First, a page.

This is the finding of the latest report from the Institute of Race Relations (IRR) – ‘The South African Education Crisis: Giving power back to parents’ – which makes the case for a decisive intervention to save our children from a future blighted by the profound failings in our schooling system. It places parents at the front and centre of efforts to turn our failing schools around.
The report provides a detailed analysis of outcomes that ‘fail to prepare children for life at university or in the workplace’, and which have a disproportionate impact on black children from poor communities, the very people who count most on education to give them access to a future of advancement and success.
It notes: ‘This has major implications for transformation and solving issues such as unemployment and poverty in South Africa. As long as the country is burdened with poor educational outcomes, these problems will remain with us for years to come, with dire consequences for the future of South Africa.’
The report argues, however, that acknowledging the desire of parents for better schooling, and giving them greater influence and control over schools, would be the most effective step South Africa could take to overcome despair and set the country’s schools on the path of achievement and progress.
‘The South African Education Crisis: Giving power back to parents’ is part of the IRR’s Education Charter initiative launched last week to generate public support for getting parents more directly involved in schools.
Author of the report, IRR campaign manager Marius Roodt, says greater choice for parents in where they send their children to school, and greater control over the school their children attend, and how it operates, will result in better outcomes.
Strengthening School Governing Bodies, and giving them wider powers – rather than eroding them, as present policy initiatives intend to do – should go hand-in-hand with a new approach to funding, and the introduction of charter or contract schools.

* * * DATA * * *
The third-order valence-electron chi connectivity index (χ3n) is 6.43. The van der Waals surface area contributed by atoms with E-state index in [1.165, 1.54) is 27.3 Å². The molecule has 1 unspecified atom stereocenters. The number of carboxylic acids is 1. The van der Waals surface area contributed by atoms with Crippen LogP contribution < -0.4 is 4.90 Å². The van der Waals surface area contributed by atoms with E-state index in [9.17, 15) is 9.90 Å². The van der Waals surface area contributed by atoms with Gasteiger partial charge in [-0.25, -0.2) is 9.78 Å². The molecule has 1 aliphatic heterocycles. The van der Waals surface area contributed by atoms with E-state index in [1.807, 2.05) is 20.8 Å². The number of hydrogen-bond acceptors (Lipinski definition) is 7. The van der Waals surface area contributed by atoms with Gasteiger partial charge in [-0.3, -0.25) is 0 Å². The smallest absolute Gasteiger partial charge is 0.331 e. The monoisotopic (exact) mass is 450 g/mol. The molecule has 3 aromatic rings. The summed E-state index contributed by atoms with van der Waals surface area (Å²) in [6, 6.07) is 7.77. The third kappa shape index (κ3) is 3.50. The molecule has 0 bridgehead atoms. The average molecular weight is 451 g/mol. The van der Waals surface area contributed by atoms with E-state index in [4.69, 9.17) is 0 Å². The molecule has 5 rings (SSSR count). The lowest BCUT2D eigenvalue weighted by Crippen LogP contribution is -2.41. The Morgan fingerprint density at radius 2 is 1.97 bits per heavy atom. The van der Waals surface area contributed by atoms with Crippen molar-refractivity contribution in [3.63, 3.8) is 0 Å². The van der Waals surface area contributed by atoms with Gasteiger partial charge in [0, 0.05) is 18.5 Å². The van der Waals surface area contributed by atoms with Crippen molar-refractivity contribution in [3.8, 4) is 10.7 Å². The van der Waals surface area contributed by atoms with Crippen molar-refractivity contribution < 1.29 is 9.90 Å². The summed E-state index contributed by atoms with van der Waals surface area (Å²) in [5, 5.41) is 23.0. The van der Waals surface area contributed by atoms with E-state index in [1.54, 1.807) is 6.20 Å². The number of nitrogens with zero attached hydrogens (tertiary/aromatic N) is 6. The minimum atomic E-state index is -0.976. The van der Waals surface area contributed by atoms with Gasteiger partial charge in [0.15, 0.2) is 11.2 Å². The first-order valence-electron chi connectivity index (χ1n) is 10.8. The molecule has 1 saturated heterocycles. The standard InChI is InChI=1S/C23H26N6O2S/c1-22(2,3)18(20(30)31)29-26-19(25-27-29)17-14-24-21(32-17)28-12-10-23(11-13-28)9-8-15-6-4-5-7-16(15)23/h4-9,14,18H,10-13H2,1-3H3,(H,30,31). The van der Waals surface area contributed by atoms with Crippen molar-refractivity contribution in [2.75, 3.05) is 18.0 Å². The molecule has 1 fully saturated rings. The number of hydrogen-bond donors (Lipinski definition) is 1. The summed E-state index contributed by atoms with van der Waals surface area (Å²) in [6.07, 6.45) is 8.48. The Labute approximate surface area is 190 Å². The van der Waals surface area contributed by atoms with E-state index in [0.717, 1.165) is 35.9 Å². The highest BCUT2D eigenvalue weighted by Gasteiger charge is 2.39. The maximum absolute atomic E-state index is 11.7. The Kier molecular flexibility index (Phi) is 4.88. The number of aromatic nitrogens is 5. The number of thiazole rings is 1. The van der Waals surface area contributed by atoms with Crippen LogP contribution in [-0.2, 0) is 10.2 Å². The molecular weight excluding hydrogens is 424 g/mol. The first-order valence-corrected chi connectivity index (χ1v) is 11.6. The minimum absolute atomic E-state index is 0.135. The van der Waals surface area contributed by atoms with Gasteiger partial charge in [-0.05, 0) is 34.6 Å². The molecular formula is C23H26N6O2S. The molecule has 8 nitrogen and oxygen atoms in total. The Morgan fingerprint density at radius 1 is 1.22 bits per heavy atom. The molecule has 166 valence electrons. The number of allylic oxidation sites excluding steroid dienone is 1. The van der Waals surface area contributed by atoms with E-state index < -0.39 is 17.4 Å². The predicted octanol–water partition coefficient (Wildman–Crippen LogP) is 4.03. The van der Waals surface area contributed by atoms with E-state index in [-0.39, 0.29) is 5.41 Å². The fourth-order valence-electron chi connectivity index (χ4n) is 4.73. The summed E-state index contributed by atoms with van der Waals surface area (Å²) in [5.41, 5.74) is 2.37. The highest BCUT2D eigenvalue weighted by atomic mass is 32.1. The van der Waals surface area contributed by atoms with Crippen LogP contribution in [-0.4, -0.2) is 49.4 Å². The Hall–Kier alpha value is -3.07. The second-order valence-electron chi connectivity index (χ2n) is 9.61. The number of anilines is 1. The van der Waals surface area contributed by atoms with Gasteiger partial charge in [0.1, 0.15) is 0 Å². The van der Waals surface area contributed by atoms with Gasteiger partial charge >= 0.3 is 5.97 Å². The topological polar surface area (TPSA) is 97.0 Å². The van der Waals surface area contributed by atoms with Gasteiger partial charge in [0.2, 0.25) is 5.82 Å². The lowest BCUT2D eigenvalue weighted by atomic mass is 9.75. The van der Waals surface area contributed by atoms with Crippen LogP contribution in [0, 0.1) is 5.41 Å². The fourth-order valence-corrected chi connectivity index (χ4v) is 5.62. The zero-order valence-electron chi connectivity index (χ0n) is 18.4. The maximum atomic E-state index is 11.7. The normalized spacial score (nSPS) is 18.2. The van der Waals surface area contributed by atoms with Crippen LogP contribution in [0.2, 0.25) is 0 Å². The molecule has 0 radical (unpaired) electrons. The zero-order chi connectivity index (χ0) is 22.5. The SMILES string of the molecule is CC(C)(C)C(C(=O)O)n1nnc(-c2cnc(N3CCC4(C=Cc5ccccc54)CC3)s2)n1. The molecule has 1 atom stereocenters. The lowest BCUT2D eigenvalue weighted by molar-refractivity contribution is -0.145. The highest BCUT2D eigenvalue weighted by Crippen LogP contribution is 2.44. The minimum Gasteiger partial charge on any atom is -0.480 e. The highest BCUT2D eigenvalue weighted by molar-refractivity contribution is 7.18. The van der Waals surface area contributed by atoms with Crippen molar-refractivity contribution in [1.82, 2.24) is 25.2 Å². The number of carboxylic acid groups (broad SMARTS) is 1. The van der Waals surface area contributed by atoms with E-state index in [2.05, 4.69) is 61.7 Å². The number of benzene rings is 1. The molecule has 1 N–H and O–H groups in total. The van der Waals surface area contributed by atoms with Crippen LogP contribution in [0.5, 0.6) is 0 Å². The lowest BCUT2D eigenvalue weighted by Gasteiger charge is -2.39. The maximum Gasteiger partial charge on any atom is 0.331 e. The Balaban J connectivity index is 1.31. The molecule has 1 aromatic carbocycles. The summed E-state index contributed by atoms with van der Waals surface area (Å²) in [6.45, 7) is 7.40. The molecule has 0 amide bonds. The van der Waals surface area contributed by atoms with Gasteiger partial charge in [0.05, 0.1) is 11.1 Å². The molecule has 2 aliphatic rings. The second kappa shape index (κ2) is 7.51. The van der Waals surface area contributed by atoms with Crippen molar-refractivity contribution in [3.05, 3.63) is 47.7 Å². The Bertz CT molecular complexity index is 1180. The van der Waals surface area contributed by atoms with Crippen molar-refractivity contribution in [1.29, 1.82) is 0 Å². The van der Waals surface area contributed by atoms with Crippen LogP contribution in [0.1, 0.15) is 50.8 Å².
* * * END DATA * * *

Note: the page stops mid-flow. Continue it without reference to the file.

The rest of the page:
The report proposes a voucher system – not unlike the funding model used successfully elsewhere in the world – which ‘would effectively be a universal bursary system’.
Roodt writes: ‘Some state schools could be sold to community groups, churches, non-profit organisations, and private education providers for a nominal amount (say R1), similar to the charter or contract school system used abroad. These schools would then be responsible for the payment of salaries and upkeep of the school.’
Parents would be given a voucher for each child, which they could use towards education, whether at an independent school, an ordinary state school, a Model C school, or a school run by entrepreneurs. Education spending would be redirected to pupils, to around the value of R16 000 per year (more or less what per capita spend on learners is today).
‘This would give parents far more choice than they have today, especially those on lower incomes,” Roodt argues. ‘Parents could shop around for the best education for their children. Poor-performing schools would soon experience an exodus of pupils. Principals and teachers at these schools would soon realise that unless their offering was improved they would be jobless.’
The report says that if schools have to shut down because of a lack of pupils, their facilities could be auctioned off to Curro, or Spark, or other private-schooling organisations. Their buildings would then be refurbished and new schools opened.
‘Parents will have more choice and a more diverse school system will have been created, with parents having a choice between independent schools, state schools, former Model C schools, and charter schools.’
The report adds that this would also ‘be a way of breaking the power of teachers’ unions such as SADTU – schooling would once again focus on what is best for the child, rather than what is best for the teacher’.
‘We estimate that these vouchers would be enough to provide high-quality schooling to all children. In the case of schools charging higher fees, parents could top up the difference through their vouchers. Parents will also be able to choose the ethos and curriculum of their school.’
Giving South Africans the opportunity to endorse greater parental involvement in schools as a first step to rescuing the education system from the grave crisis it is in is the primary objective of the IRR’s Education Charter [here].
The Charter is addressed to the politicians who are directly involved in managing the country’s schooling system; the Minister of Basic Education, the nine provincial education MECs and the Official Opposition’s Shadow Minister of Basic Education.
It urges them to heed growing public anxiety about the state of education in South Africa, and to implement policies that give parents the greater control and influence over schools which, universally, have led to better results in the classroom